I received a wonderful email the other day. It showed a photo of a young boy with a trout. Now, as you might imagine, I get plenty of photos from readers/friends showing off the fish they catch (always fun to see). This photo wasn’t of a particularly big trout, though it was a nice rainbow. But it was one of the most special fish photos I’ve ever had sent to me. You see… the boy is my 11-year-old son, and I received it while I was on another continent at the time, working on a story for Field & Stream magazine, thousands of miles from home.
He wanted to show me the fish he had caught by himself.
It was a bittersweet moment. Like any dad, I naturally wished I had been there in person. (Mom was, she took the photo.) But it also dawned on me that I couldn’t remember a time when he’d ever caught a fish when I wasn’t standing at his shoulder coaching him along. And I couldn’t help but feel an immense sense of pride and satisfaction in knowing that some of those lessons had apparently sunk in. Perhaps more profoundly, I was happy to know that that spark of interest in fishing may have just caught fire on its own.
To tell you the truth, I’ve never pushed the fishing too hard with him. It’s always been around our house, and he’s always been able to go, whenever he wants. But I’ve also been concerned that fishing would become a “dad thing.” As we approach the teenage years, I suppose we’ll sort through some of that. But I know he has angling in his heart, and that makes mine soar.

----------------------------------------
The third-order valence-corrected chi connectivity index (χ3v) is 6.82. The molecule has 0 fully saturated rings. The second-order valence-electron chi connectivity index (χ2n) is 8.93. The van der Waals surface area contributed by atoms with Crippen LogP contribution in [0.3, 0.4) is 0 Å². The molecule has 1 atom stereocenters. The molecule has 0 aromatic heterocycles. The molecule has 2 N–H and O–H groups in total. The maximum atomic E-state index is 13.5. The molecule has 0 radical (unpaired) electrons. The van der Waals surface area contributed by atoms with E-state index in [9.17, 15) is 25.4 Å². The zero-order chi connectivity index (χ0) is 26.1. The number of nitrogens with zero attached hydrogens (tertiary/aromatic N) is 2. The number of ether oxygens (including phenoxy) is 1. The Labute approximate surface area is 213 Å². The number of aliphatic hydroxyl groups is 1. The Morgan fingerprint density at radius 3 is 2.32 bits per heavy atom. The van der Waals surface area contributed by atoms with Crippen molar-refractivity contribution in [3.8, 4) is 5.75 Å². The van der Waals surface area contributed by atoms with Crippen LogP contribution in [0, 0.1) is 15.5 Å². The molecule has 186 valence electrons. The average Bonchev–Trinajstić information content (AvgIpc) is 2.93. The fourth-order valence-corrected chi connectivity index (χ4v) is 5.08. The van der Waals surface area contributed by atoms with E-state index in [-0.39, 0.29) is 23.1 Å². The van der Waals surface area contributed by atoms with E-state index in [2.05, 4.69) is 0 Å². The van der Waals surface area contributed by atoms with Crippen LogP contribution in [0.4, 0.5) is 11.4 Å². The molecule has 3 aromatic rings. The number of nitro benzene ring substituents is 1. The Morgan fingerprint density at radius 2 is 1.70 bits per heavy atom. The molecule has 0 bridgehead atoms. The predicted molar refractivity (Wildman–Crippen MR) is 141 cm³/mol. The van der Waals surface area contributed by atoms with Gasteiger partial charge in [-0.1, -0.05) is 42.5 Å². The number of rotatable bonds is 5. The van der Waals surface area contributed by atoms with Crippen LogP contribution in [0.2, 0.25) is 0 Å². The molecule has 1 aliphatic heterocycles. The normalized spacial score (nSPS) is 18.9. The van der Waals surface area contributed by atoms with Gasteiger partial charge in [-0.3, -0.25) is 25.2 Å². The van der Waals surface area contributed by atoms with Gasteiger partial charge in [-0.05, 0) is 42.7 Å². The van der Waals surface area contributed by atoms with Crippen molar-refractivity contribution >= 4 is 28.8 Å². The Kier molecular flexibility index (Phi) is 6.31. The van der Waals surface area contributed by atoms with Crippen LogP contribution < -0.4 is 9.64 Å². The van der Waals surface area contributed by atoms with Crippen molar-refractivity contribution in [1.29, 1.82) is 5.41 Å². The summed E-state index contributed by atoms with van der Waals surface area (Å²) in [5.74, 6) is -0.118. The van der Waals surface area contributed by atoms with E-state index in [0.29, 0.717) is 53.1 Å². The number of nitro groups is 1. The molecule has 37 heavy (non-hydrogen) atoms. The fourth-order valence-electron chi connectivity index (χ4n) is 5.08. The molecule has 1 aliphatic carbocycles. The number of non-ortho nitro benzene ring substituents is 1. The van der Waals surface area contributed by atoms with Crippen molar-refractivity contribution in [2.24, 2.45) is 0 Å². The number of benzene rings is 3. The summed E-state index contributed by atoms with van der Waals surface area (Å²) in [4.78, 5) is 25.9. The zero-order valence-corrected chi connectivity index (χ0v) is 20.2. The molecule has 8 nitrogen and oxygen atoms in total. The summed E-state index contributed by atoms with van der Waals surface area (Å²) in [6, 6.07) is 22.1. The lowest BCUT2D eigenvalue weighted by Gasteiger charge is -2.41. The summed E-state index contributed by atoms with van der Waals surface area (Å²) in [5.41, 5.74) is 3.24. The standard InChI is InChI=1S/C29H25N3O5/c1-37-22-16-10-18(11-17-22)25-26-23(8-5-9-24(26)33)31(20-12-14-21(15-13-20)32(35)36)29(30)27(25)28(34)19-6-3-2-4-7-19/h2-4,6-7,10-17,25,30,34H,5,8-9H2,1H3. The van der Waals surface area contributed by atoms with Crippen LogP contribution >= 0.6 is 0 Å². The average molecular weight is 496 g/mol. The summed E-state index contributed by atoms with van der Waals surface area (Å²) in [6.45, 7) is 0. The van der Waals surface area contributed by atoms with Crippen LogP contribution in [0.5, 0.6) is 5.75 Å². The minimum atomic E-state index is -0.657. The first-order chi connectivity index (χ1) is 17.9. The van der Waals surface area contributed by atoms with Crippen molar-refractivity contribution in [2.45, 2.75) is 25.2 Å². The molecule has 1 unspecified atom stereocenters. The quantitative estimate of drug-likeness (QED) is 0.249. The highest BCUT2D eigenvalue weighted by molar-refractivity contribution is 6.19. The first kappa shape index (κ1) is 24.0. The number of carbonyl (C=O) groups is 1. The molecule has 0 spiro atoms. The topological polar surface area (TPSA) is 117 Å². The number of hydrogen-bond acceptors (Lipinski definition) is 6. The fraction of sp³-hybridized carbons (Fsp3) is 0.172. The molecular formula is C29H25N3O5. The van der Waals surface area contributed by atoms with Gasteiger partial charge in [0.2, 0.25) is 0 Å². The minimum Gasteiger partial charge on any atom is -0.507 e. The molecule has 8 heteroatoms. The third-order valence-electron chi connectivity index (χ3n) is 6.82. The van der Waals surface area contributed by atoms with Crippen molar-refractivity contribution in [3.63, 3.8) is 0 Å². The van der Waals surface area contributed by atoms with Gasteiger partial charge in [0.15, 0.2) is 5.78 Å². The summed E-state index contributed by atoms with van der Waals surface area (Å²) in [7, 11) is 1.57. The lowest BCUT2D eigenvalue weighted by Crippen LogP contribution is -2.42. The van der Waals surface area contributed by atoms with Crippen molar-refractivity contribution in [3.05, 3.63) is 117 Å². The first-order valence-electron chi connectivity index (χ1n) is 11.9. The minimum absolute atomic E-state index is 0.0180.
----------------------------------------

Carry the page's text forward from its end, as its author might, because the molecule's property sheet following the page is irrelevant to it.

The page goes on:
Many of you already realize this, but there is absolutely no joy on the water that matches that which can be found by teaching another person—especially a younger person—how to fish. If you don’t know that now, I encourage you to find out.
You can catch all the big fish you’ve ever dreamed about, take the photos and hang them on your wall to preserve wonderful memories, but there’s no photo you’ll like more than the one sent to you by the one you taught to fish. Become a fishing ambassador, and you’ll see what I mean.
Of course, now I’ll have to up his allowance so he’ll tell me where and how he caught that trout. But that’s a trade I’m willing to make.
Kirk Deeter is an editor-at-large for Field & Stream, and the editor of Trout Unlimited’s TROUT magazine. His latest book is The Little Red Book of Fly Fishing.